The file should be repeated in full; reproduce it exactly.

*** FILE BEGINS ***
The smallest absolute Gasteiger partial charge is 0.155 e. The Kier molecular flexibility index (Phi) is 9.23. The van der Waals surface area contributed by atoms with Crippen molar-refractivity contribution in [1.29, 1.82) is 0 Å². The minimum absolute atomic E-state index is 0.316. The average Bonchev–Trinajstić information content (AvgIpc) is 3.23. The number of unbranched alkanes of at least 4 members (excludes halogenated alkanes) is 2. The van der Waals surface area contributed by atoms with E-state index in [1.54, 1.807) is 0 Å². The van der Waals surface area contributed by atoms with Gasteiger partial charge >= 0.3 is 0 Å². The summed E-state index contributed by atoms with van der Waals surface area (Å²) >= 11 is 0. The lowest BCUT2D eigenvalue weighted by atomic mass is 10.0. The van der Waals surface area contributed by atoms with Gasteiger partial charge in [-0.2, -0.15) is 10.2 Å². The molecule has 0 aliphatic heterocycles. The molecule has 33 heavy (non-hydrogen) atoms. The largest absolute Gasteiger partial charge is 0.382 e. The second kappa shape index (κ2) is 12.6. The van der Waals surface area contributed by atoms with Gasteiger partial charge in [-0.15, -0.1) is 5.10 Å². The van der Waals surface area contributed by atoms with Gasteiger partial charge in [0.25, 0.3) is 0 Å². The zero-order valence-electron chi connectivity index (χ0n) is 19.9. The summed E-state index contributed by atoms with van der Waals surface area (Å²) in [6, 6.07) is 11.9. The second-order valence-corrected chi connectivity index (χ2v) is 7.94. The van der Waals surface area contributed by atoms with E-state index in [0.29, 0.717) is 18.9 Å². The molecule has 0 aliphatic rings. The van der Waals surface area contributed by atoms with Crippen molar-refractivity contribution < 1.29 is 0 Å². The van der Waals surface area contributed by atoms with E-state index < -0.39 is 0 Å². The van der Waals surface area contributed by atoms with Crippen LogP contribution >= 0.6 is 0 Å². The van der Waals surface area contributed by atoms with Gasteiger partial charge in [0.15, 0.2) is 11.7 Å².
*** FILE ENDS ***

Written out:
The smallest absolute Gasteiger partial charge is 0.155 e. The Kier molecular flexibility index (Phi) is 9.23. The van der Waals surface area contributed by atoms with Crippen molar-refractivity contribution in [1.29, 1.82) is 0 Å². The minimum absolute atomic E-state index is 0.316. The average Bonchev–Trinajstić information content (AvgIpc) is 3.23. The number of unbranched alkanes of at least 4 members (excludes halogenated alkanes) is 2. The van der Waals surface area contributed by atoms with E-state index in [1.54, 1.807) is 0 Å². The van der Waals surface area contributed by atoms with Gasteiger partial charge >= 0.3 is 0 Å². The summed E-state index contributed by atoms with van der Waals surface area (Å²) >= 11 is 0. The lowest BCUT2D eigenvalue weighted by atomic mass is 10.0. The van der Waals surface area contributed by atoms with Gasteiger partial charge in [-0.2, -0.15) is 10.2 Å². The molecule has 0 aliphatic heterocycles. The molecule has 33 heavy (non-hydrogen) atoms. The largest absolute Gasteiger partial charge is 0.382 e. The second kappa shape index (κ2) is 12.6. The van der Waals surface area contributed by atoms with Gasteiger partial charge in [-0.15, -0.1) is 5.10 Å². The van der Waals surface area contributed by atoms with Gasteiger partial charge in [0.25, 0.3) is 0 Å². The zero-order valence-electron chi connectivity index (χ0n) is 19.9. The summed E-state index contributed by atoms with van der Waals surface area (Å²) in [6, 6.07) is 11.9. The second-order valence-corrected chi connectivity index (χ2v) is 7.94. The van der Waals surface area contributed by atoms with E-state index in [0.29, 0.717) is 18.9 Å². The molecule has 0 aliphatic rings. The van der Waals surface area contributed by atoms with Crippen molar-refractivity contribution < 1.29 is 0 Å². The van der Waals surface area contributed by atoms with E-state index < -0.39 is 0 Å². The van der Waals surface area contributed by atoms with Crippen LogP contribution >= 0.6 is 0 Å². The van der Waals surface area contributed by atoms with Gasteiger partial charge in [0.15, 0.2) is 11.7 Å².